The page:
And, remember that you can still shine as you’re doing this work to get back to wholeness.
To say this has been a rough week would be a gross understatement. Anniversaries are hard!! Not may be, can be! And, we’re coming up on the holiday season. I’m trying to remember just this!
Every widow or widower that I have talked to has expressed some idea of this feeling. Yet, very few admit it outside the circles of “widowhood”. Let’s bring out the elephant in the room. Some days are harder than others. On those days, it’s fine to at least be grateful that we’ve made it through the day, one day closer to getting to see them again.Not that we’re wishing our lives away. I’m grateful that I get to witness my grandchildren’s lives and all that goes along with life as I know it, but I also miss him greatly. Sad and happy can exist in the same moment!
In the marriage ceremony, we pledge, “I, Susan, take you, Bob, to be my husband, to have and to hold from this day forward, for better, for worse, for richer, for poorer, in sickness and in health, to love and to cherish, till death us do part, according to God’s holy law, in the presence of God I make this vow.” And, the two shall become one.
That’s what it feels like. He was a part of me. He made me a better person. He made me who I am. And, now, I feel like a part of me died with him. I’m having to find who I am without him here on this earth. I say it that way, because I really don’t think I’m truly without him. I still have his love, and I’ll carry it with me until I get to see him again. Yet, it’s so different now. When I am out, especially with other couples, I feel the need to explain where he is. I trust that I will eventually get to where I’m comfortable just being me, but at almost 2 years, that’s not yet. I’m sure it’s the timing with coming up on the heaveniversary, but it’s still such a raw wound.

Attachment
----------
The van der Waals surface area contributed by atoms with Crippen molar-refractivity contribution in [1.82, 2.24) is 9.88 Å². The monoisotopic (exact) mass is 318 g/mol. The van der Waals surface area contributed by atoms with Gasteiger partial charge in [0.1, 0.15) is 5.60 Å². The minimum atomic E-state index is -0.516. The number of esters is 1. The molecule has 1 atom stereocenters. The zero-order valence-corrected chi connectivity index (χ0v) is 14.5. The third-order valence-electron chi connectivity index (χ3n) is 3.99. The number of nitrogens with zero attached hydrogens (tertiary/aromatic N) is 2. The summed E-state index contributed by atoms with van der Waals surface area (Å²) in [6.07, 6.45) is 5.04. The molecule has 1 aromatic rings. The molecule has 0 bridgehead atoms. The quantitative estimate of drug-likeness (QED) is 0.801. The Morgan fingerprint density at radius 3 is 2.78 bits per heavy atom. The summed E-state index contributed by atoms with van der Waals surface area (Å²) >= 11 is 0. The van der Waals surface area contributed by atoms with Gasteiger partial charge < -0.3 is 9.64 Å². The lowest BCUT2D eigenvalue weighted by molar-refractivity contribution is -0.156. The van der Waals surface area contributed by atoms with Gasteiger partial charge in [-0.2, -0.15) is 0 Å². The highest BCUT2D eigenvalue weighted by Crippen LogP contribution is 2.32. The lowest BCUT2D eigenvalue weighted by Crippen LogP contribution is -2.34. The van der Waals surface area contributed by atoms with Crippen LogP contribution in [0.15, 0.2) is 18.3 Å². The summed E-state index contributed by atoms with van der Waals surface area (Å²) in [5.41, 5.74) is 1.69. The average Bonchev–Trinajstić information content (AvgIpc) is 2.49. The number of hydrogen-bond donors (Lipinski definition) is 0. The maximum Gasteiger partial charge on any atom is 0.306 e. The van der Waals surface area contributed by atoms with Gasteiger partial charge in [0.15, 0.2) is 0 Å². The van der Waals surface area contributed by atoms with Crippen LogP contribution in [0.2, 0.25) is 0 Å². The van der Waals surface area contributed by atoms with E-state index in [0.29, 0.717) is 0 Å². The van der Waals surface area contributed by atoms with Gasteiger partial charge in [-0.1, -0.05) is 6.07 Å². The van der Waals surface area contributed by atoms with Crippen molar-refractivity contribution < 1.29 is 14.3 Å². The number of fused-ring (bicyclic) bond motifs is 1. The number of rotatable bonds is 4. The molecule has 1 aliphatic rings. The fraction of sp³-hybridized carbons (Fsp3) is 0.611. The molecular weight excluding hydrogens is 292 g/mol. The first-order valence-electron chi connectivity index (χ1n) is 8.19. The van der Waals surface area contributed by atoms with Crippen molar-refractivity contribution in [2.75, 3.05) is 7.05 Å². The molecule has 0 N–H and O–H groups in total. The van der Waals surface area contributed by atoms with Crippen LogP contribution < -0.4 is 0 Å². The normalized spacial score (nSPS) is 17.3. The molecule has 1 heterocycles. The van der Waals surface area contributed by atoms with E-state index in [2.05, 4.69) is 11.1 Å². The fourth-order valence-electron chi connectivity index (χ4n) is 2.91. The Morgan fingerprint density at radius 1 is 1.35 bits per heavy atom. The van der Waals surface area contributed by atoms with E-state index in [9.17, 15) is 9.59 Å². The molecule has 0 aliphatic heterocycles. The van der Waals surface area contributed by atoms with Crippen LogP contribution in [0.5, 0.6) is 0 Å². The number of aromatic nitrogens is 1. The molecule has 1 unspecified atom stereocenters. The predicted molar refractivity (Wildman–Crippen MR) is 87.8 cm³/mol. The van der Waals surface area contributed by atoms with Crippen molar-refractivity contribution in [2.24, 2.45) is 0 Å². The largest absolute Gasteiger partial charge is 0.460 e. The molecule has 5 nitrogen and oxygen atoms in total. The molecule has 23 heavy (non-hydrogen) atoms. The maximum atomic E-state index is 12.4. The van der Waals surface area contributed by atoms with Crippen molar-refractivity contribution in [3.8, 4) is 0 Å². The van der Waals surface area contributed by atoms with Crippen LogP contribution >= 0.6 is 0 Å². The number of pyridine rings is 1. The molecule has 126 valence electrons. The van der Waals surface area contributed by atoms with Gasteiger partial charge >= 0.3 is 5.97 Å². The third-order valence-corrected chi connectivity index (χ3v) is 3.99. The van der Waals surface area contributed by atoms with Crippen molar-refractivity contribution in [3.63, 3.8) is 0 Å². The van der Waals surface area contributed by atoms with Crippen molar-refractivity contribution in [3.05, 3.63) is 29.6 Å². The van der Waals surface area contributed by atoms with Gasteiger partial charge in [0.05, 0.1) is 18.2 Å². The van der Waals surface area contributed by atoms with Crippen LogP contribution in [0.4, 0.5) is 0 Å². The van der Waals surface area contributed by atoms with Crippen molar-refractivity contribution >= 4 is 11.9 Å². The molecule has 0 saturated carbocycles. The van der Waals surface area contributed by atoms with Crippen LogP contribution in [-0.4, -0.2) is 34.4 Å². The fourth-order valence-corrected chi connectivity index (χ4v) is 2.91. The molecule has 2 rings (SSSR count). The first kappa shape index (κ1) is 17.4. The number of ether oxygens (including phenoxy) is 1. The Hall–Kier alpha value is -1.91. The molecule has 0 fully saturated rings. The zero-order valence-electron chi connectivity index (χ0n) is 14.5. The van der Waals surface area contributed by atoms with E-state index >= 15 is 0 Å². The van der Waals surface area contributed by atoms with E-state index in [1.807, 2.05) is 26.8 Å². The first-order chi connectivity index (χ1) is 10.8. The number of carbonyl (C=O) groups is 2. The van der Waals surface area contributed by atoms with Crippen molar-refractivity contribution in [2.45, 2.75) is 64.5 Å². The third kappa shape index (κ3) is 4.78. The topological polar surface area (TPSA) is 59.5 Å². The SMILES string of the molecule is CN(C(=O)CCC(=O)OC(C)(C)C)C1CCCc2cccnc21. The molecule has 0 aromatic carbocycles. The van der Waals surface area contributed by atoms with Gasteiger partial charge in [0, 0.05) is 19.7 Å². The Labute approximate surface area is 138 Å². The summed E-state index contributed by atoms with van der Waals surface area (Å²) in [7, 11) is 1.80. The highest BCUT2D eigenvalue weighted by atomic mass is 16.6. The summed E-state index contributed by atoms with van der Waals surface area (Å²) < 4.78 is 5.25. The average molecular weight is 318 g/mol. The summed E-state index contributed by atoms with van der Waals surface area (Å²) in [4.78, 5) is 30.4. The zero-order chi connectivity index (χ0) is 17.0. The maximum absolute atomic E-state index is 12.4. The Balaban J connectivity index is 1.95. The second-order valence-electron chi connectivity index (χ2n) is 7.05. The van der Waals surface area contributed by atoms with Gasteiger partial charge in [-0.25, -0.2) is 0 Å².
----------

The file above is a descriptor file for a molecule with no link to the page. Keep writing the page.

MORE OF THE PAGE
Still, I say “yet”, because I’m hopeful I’ll get there.
One day early in my grieving process, I just didn’t have the energy to do the make-up and hair thing, but I had promised myself that I would go out every day even if was just to the grocery store. I knew as a counselor that doing a “normal” routine was good for me. So, I went out. When I drove through my regular place for lunch, the lady at the window recognized me and asked if I was ok. She knew about Bob, so I just said, “I will be.” I didn’t want to hold up her line, and I was doing everything I could do hold it together. I just couldn’t talk at that moment. Yet, as I drove away, I realized that every day since he’s moved to heaven had been rough. (It wasn’t Christmas 2020 yet, so it wasn’t even two months at that time.) That day I just didn’t have the energy to fake it. I presented my true, transparent self. And, I’m discovering that’s a good thing. Bob loved me for just who I am, and that’s who the world will now see.
I’ll carry his love forever. I didn’t think about it at the time, because I was all of 19 years old. We did say, “Till death do us part” in our vows, but that’s not right. Yes, we are parted in a physical sense with him in Heaven and me still here on earth, but that doesn’t stop the love. I feel as if he took a part of me to Heaven, and I know I carry a part of him with me on earth. So, are we really parted, or just separated by space? My grandson, who was two when Papa moved to Heaven, is now old enough to understand that Papa is gone. So, he asks quite a lot of questions. The most recent was, “Gogo (my grandmother name), did you take Papa to Heaven?” I explained that Jesus came to get him, but that picture was special to me. In his four-year-old mind, I was Papa’s special person, so it was my responsibility to take care of him and make sure he was safe in Heaven. It sometimes takes the innocence of children to help us put images to perspective.